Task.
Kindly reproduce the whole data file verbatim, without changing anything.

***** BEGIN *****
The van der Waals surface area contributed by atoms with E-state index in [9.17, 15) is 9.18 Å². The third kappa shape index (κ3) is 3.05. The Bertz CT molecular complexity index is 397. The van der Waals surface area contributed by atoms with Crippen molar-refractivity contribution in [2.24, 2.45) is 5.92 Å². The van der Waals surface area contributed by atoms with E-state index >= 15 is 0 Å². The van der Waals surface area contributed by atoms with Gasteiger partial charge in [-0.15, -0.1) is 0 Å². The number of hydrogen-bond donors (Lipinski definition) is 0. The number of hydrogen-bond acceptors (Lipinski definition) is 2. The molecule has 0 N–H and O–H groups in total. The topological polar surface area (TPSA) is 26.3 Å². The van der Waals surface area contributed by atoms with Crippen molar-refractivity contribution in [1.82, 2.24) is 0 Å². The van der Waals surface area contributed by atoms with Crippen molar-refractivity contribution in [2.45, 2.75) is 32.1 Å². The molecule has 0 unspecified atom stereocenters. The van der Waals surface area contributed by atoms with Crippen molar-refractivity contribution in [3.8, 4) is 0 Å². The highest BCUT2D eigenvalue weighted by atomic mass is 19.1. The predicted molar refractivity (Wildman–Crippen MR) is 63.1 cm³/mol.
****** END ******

The van der Waals surface area contributed by atoms with E-state index in [9.17, 15) is 9.18 Å². The third kappa shape index (κ3) is 3.05. The Bertz CT molecular complexity index is 397. The van der Waals surface area contributed by atoms with Crippen molar-refractivity contribution in [2.24, 2.45) is 5.92 Å². The van der Waals surface area contributed by atoms with E-state index >= 15 is 0 Å². The van der Waals surface area contributed by atoms with Gasteiger partial charge in [-0.15, -0.1) is 0 Å². The number of hydrogen-bond donors (Lipinski definition) is 0. The number of hydrogen-bond acceptors (Lipinski definition) is 2. The molecule has 0 N–H and O–H groups in total. The topological polar surface area (TPSA) is 26.3 Å². The van der Waals surface area contributed by atoms with Crippen molar-refractivity contribution in [1.82, 2.24) is 0 Å². The van der Waals surface area contributed by atoms with Crippen molar-refractivity contribution in [2.45, 2.75) is 32.1 Å². The molecule has 0 unspecified atom stereocenters. The van der Waals surface area contributed by atoms with Crippen molar-refractivity contribution in [3.8, 4) is 0 Å². The highest BCUT2D eigenvalue weighted by atomic mass is 19.1. The predicted molar refractivity (Wildman–Crippen MR) is 63.1 cm³/mol.